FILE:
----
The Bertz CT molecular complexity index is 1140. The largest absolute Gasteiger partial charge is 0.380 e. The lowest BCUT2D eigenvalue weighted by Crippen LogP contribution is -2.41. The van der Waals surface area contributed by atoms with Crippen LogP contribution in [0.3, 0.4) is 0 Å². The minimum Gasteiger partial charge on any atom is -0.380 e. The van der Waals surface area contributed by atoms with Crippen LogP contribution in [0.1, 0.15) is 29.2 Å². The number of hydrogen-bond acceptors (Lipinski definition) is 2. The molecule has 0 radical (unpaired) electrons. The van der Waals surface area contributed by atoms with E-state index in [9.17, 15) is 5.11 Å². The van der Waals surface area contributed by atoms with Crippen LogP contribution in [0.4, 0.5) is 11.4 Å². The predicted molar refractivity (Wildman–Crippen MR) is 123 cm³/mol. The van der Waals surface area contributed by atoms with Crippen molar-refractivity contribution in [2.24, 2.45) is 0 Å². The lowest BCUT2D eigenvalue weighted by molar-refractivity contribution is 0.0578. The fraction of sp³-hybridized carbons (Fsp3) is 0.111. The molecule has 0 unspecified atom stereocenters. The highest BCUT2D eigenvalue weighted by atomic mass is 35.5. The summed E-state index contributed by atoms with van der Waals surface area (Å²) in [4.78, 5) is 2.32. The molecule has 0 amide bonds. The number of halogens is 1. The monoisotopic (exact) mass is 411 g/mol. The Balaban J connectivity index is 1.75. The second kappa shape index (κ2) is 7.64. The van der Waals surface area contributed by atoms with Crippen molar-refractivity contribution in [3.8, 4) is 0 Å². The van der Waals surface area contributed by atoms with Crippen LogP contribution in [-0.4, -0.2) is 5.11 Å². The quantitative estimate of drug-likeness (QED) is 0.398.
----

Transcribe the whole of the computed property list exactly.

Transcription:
The Bertz CT molecular complexity index is 1140. The largest absolute Gasteiger partial charge is 0.380 e. The lowest BCUT2D eigenvalue weighted by Crippen LogP contribution is -2.41. The van der Waals surface area contributed by atoms with Crippen LogP contribution in [0.3, 0.4) is 0 Å². The minimum Gasteiger partial charge on any atom is -0.380 e. The van der Waals surface area contributed by atoms with Crippen LogP contribution in [0.1, 0.15) is 29.2 Å². The number of hydrogen-bond acceptors (Lipinski definition) is 2. The molecule has 0 radical (unpaired) electrons. The van der Waals surface area contributed by atoms with E-state index in [9.17, 15) is 5.11 Å². The van der Waals surface area contributed by atoms with Crippen LogP contribution in [0.4, 0.5) is 11.4 Å². The predicted molar refractivity (Wildman–Crippen MR) is 123 cm³/mol. The van der Waals surface area contributed by atoms with Crippen molar-refractivity contribution in [2.24, 2.45) is 0 Å². The lowest BCUT2D eigenvalue weighted by molar-refractivity contribution is 0.0578. The fraction of sp³-hybridized carbons (Fsp3) is 0.111. The molecule has 0 unspecified atom stereocenters. The highest BCUT2D eigenvalue weighted by atomic mass is 35.5. The summed E-state index contributed by atoms with van der Waals surface area (Å²) in [4.78, 5) is 2.32. The molecule has 0 amide bonds. The number of halogens is 1. The monoisotopic (exact) mass is 411 g/mol. The Balaban J connectivity index is 1.75. The second kappa shape index (κ2) is 7.64. The van der Waals surface area contributed by atoms with Crippen molar-refractivity contribution in [3.8, 4) is 0 Å². The van der Waals surface area contributed by atoms with Crippen LogP contribution in [-0.4, -0.2) is 5.11 Å². The quantitative estimate of drug-likeness (QED) is 0.398.